What the Year of the Diet Is Teaching Me

So, here is a funny little series of events...

When our church moved into our building, I was so excited about having a space to function in 24/7. It is beautiful and fits our needs very well.

And it was a management train wreck!

Whole new worlds of decisions, needs, and things that were supposed to work that didn't emerged and we were left to deal with functioning in a space that was less than we had expected. 6 months of this proved to be a lot of stress all at once.

Add to that the reality of dynamic organizational and staffing issues that mounted as the staff team also felt the stress and pressure of new horizons, and what you get is a big fat ball of "hot mess."

And speaking of fat, what I got was 30 pounds added to my waistline. I am a stress eater. And apparently, I am pretty good at it.

Our culture doesn't have a great space to talk about over eating. Mainly, I think, because we don't see it so much as a problem. It is more like a bad decision. But for me, what I have figured out to this point is that my condition on the outside corresponds to my condition on the inside. And I am afraid that I was able to let my internal self suffer because I didn't mask it with alcohol or drugs. I masked it with a socially acceptable medium.

But it was still avoidance. And it was still detrimental.

So, as we came into the new year, I officially dubbed 2015 the "year of the diet." In the past, when I would lose weight or get back into shape, it was a very private thing for me. Because I am not so much interested in the scale and what it says, I am interested in dealing with the thing below the thing that would allow me to put so much unhealthy food in my body to begin with. So, the journey of losing weight is not so much about the weight, but about the journey to something deeper.

Four years ago, I lost a lot of weight. It was interesting to observe the responses of people. For the most part, there were people who wanted to know what I was doing and how it was working and how I felt. That is all fine. But there was this contingent of people who wanted to make sure that I knew what I was doing that they felt was wrong and how evil it was and one person even said that I should stand up in front of the church and tell everyone not to do what I did.


The journey was never about the weight anyway. It was about the thing that would drive me to over eat in the first place. So, while I don't care what people think about how much I weigh, I wish that people would keep quiet about it.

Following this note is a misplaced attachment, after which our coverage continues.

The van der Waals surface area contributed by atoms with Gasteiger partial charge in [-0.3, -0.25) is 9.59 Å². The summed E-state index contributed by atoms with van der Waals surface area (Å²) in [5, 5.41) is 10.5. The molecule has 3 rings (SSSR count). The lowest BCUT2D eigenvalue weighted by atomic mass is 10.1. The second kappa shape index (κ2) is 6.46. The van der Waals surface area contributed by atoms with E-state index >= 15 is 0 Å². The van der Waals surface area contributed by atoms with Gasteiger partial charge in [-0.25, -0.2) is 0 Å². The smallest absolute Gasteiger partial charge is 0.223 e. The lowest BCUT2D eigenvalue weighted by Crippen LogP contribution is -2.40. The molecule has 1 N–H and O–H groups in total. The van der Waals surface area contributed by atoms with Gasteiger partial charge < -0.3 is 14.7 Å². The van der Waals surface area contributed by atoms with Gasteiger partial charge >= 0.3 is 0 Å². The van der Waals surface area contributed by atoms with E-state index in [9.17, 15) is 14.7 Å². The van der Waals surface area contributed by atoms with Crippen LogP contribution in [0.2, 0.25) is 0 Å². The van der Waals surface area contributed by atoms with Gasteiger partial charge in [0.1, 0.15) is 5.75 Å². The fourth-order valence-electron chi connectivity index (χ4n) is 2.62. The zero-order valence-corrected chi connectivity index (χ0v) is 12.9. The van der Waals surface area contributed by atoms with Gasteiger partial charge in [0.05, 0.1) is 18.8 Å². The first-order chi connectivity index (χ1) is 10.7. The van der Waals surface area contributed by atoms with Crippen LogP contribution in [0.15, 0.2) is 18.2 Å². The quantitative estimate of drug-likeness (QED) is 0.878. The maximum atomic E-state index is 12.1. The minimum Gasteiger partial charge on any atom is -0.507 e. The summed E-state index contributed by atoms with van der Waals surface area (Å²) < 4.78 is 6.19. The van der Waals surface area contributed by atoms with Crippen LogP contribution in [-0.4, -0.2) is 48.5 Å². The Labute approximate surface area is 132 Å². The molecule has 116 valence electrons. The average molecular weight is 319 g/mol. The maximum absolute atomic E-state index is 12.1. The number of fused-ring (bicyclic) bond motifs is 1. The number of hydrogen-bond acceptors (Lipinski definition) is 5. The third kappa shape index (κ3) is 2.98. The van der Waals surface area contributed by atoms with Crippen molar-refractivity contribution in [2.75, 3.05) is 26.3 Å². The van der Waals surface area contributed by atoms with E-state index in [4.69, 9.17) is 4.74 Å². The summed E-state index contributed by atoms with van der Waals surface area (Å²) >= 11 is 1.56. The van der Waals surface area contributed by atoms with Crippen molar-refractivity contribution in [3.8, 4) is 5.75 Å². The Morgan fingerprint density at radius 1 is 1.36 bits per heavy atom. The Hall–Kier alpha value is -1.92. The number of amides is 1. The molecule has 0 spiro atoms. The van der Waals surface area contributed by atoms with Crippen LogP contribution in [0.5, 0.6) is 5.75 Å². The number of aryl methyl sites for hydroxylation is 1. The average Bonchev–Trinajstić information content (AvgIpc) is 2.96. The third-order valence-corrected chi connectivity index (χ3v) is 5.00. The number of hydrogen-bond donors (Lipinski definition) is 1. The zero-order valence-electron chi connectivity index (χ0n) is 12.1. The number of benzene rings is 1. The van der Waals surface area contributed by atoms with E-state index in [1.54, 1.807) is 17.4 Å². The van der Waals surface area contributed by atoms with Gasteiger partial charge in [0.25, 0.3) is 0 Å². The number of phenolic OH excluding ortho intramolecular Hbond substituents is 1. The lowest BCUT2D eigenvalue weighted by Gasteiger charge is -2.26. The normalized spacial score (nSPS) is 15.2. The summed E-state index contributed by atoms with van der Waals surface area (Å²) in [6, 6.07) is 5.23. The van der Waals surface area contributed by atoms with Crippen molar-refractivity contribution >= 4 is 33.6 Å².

So this time around I am on a similar journey. An introspective look at what drives my eating. But I am taking a different approach. Since I am trying to get to the thing that drives it all, I suppose the better conversation would be about that.  And I have gone public with it. In fact the year of the diet is "Facebook official." And I knew what would happen as soon as I said it. And it did. But I want to make sure to stay on task as I focus inward, not outward.

Some of the funny things that people have said to me so far...

"You're not fat." I never said that. I said that my eating was out of control.

"Don't diet!! Small healthy changes for a lifetime of health." Uh, not even the issue I am dealing with.

For the most part people have been supportive and encouraging. But I don't blame people for missing the mark even in their encouragement. I have still kept the real reason to myself. So, people are working off of what they know. 

In an attempt to get the real story on the table, and continue to ramp up my own accountability, I want  to share what I am learning as I go through this journey.

1. Our culture is obsessed with food and health. And these problems are systemic, not rudimentary. Our culture's conversation about food would be like trying to shoot a cannon at a castle in order to get it to collapse. But we aren't shooting at the foundation, we are shooting at balloons that are floating up from the watch tower.

2. Some food issues are a real addiction. And especially in the church world, we will listen to a preacher who is completely strung out on food tell us how evil it is to be a drug addict and say nothing.

3. Fitness is not the answer to health. It helps in the process and we should be active. But the same brokenness that drives us to eat can drive us to workout and while it looks healthier, it isn't.

4. The scale doesn't matter. And my clothes and how they fit don't matter either. What matter is an inner state of being that flows out into my worldview and how I treat others.

5. There is a direct connection to our diet (what we eat) and our spiritual well being. Maybe we should take a much harder look at that.

6. Sleep is a gift that gives health. If you want to be healthy - proper rest is key.

7. This is not a journey to a specific destination. So when people ask me how I am doing on the year of the diet, I don't know exactly how to answer that. I have not quit and my soul is healthier than ever.

So, nothing earth shattering, but it does change my perspective a bit on the future of this endeavor. I don't know what it looks like to not connect stress and eating. But unfortunately, what I have to also admit is that I don't know how to connect stress and prayer, stress and meditation, stress and turning to the Lord.

So maybe the biggest lesson that I am learning is that I need God more than ever. And I am still learning how to trust Him. And maybe that is the key that unlocks rest and health and Shalom...

To be continued.